Ffor many of us, mobile phones almost serve as an extra limb. We spend numerous hours a day scrolling, updating and chatting with the help of our trusty smartphone sidekicks. In fact, we have become so reliant on them that the anxiety when we're without our phone has got its own name — nomophobia.
This intense relationship with our phones is very problematic when it comes to driving. Studies have shown that using your mobile phone in the car can increase reaction time more than alcohol. It's no surprise, then, that the number of road accidents caused by drivers being distracted by their phones is rising.
Despite this, smart-phoning while driving does not carry the same stigma as drink-driving and this makes it hard to combat. It doesn't help that many of the functions our phones provide (music, maps, clock... etc.) are often useful when driving. Nevertheless, using your phone in the car could cost you money, points on your licence and even your life.
To shed some light on this increasingly salient issue, let's delve a little further into the risks and realities surrounding phones and road safety...
The main thing to remember about mobile phones and driving is that using a handheld device at any point (even in stationary traffic) is against the law. This means no calling, texting, mapping, song-choosing or (God forbid) Snapchatting. It is also illegal to use one when supervising a learner driver.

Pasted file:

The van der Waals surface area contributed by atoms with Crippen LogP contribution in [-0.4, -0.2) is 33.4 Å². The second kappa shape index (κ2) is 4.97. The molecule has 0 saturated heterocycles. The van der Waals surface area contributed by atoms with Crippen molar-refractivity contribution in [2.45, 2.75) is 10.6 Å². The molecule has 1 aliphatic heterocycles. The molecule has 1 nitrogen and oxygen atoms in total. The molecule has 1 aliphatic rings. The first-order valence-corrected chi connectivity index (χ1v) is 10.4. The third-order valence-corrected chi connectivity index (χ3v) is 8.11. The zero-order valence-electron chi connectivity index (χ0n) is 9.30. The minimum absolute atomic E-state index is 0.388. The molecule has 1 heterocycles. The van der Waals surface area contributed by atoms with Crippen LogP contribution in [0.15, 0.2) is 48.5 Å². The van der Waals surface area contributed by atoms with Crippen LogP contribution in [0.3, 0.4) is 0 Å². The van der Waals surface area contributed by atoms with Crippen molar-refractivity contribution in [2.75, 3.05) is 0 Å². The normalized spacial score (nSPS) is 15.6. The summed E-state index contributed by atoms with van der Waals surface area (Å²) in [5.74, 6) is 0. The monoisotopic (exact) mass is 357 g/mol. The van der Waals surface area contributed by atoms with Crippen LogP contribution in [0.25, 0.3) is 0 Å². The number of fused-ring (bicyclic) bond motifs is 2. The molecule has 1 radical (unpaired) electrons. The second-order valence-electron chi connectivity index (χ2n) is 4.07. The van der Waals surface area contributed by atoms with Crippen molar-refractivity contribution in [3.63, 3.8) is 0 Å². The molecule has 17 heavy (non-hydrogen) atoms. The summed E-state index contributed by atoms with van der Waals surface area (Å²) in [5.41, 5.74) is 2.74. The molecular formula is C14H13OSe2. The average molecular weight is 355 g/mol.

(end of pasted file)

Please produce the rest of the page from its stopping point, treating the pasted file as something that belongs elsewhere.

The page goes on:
There are just 2 situations you're allowed to hold and use a phone while behind the wheel: if it is an emergency and it is impossible to safely park before making a call, and when making a contactless payment while the vehicle is stationary (at a drive-thru, for example).
The penalties for using handheld devices got stricter this year, with initial fines rising from £100 to £200 (they can start from an eye-watering £1000 if you are taken to court). In addition, your licence will now be slapped with 6 points, rather than 3. This means that if you have been driving for 2 years or less, you will lose your licence if caught using your phone on the road. Think twice, new drivers!